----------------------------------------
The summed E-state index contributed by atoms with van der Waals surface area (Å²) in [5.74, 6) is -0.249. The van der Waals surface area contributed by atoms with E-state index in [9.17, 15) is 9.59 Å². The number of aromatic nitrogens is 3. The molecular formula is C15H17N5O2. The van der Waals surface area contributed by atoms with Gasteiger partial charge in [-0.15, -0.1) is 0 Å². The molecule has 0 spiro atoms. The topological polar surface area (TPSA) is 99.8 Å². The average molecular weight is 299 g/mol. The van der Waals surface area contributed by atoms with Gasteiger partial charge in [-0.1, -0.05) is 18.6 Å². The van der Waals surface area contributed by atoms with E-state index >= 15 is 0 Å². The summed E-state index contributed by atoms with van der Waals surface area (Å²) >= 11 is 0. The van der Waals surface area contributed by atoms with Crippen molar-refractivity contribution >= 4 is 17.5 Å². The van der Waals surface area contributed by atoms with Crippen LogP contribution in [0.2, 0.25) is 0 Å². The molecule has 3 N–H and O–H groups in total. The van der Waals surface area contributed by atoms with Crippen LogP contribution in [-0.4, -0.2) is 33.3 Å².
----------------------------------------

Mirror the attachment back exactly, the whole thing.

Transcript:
The summed E-state index contributed by atoms with van der Waals surface area (Å²) in [5.74, 6) is -0.249. The van der Waals surface area contributed by atoms with E-state index in [9.17, 15) is 9.59 Å². The number of aromatic nitrogens is 3. The molecular formula is C15H17N5O2. The van der Waals surface area contributed by atoms with Gasteiger partial charge in [-0.15, -0.1) is 0 Å². The molecule has 0 spiro atoms. The topological polar surface area (TPSA) is 99.8 Å². The average molecular weight is 299 g/mol. The van der Waals surface area contributed by atoms with Gasteiger partial charge in [-0.1, -0.05) is 18.6 Å². The van der Waals surface area contributed by atoms with E-state index >= 15 is 0 Å². The summed E-state index contributed by atoms with van der Waals surface area (Å²) >= 11 is 0. The van der Waals surface area contributed by atoms with Crippen molar-refractivity contribution >= 4 is 17.5 Å². The van der Waals surface area contributed by atoms with Crippen LogP contribution in [0.2, 0.25) is 0 Å². The molecule has 3 N–H and O–H groups in total. The van der Waals surface area contributed by atoms with Crippen LogP contribution in [-0.4, -0.2) is 33.3 Å².